People with OCD have difficulty finding appropriate treatment, and they have no idea when or how their suffering will end. The shocking, shameful nature of obsessive thoughts, the fear of acting on them, the dread of going crazy, and the insistent nature of compulsions tends to promote social withdrawal even in an otherwise outgoing person. Obsessions usually take the form of what is most reprehensible to the person suffering from OCD. Not uncommonly, a new mother is plagued with thoughts of hurting her baby. Religious people may have blasphemous thoughts. A gentle, kind person may be disturbed by violent images. The more horrified a person is by the unwanted, intrusive thoughts, the more entrenched they become in the cycle of OCD. Many people have these types of thoughts from time to time, but a person with OCD finds them more intense and persistent. Rather than disregard the thoughts, a person with OCD feels compelled to do something to counteract the intrusive thoughts. Compulsions temporarily decrease anxiety, the cycle begins, and it does not end without confronting the initial anxiety with a caring and competent therapist and (usually) medication. Without proper treatment, suicide sometimes seems the only way out of the pain. OCD is clearly not a laughing matter.
Where is the up-side, you say? It is a good thing we are talking about OCD. The more people know about OCD, the more likely it is that people who suffer from it will find caring and compassionate assistance. Because people with OCD get so caught up in the cycle of obsessions and compulsions, they need people around them to lovingly address the concerns and help them access mental health services. They need to be told they are not crazy but are suffering from a serious and painful condition that can be treated. Of course, they will tend to be defensive. That's where the other up-side comes into the picture.
It seems to me that OCD is on the verge of becoming regarded with the same comfort level and understanding as ADHD. Students are quite comfortable sharing that they have ADHD and take medication to manage the condition. People talk about being "so ADD" as if it were a minor inconvenience or an endearing quality. The fact is that there is an up-side to ADHD. People with ADHD may have more energy, be more talkative, say what they mean, and notice details in the environment that other people miss because they are more focused. Impulsivity can be channeled into creativity, developed in athletic performance, and reflected in social spontaneity. It's hard to see the positive qualities when we are dealing with academic difficulties and organizational challenges. But they are important to nurture.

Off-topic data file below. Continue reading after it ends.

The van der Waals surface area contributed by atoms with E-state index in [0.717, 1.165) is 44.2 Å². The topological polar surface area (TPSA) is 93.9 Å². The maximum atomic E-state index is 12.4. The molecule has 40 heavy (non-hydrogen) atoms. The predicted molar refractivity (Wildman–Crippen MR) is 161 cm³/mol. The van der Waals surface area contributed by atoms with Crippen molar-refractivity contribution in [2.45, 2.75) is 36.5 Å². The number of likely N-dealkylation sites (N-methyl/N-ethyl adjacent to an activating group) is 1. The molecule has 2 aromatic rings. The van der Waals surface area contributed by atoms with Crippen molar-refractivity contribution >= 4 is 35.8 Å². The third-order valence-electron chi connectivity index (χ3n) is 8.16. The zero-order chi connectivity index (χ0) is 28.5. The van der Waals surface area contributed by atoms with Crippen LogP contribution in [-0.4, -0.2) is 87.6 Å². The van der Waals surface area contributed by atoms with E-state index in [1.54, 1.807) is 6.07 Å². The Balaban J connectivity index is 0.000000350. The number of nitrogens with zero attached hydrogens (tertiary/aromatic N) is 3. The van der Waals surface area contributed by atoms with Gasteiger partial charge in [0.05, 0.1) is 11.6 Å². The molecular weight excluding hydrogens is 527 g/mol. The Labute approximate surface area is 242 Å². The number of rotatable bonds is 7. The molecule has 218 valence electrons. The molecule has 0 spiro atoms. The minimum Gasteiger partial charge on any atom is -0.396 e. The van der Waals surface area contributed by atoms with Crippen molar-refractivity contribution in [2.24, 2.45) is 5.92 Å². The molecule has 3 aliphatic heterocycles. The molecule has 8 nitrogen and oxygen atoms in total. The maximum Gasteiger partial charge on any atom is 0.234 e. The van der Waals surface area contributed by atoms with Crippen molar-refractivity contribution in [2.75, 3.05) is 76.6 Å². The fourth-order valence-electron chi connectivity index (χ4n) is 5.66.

I believe western society has begun to embrace the positive qualities a person with OCD is likely to have, and those of us who know the pain of OCD need to encourage this while also gently educating others about the seriousness of OCD. One of my colleagues is fond of saying, "You have to be a little bit OCD to get through medical school." People with OCD have a lot of mental energy. They are conscientious. They are often very intelligent. People with OCD may be very imaginative. They are brave, fighting an unseen enemy. They may or may not be orderly and organized, but they usually have the capacity for good planning when the disorder is under control. Having suffered mightily, they are likely to be compassionate toward others who suffer--once their own disorder is properly treated. Underneath it all, people with OCD are unique individuals with valuable personalities suppressed by the disorder. They deserve compassion, kindness, and competent care.
People with OCD are more likely to share their struggles if their disorder is more accepted. How great would it be for people who have been treated for OCD to be able to casually mention it to others? That kind of openness and acceptance is what I see reflected in the Target sweater. More acceptance, open disclosure, earlier identification and treatment would prevent years of pain, confusion, and lost productivity. We need more conversation and publicity around mental health issues, not less. Let's continue the dialogue.
November 15, 2015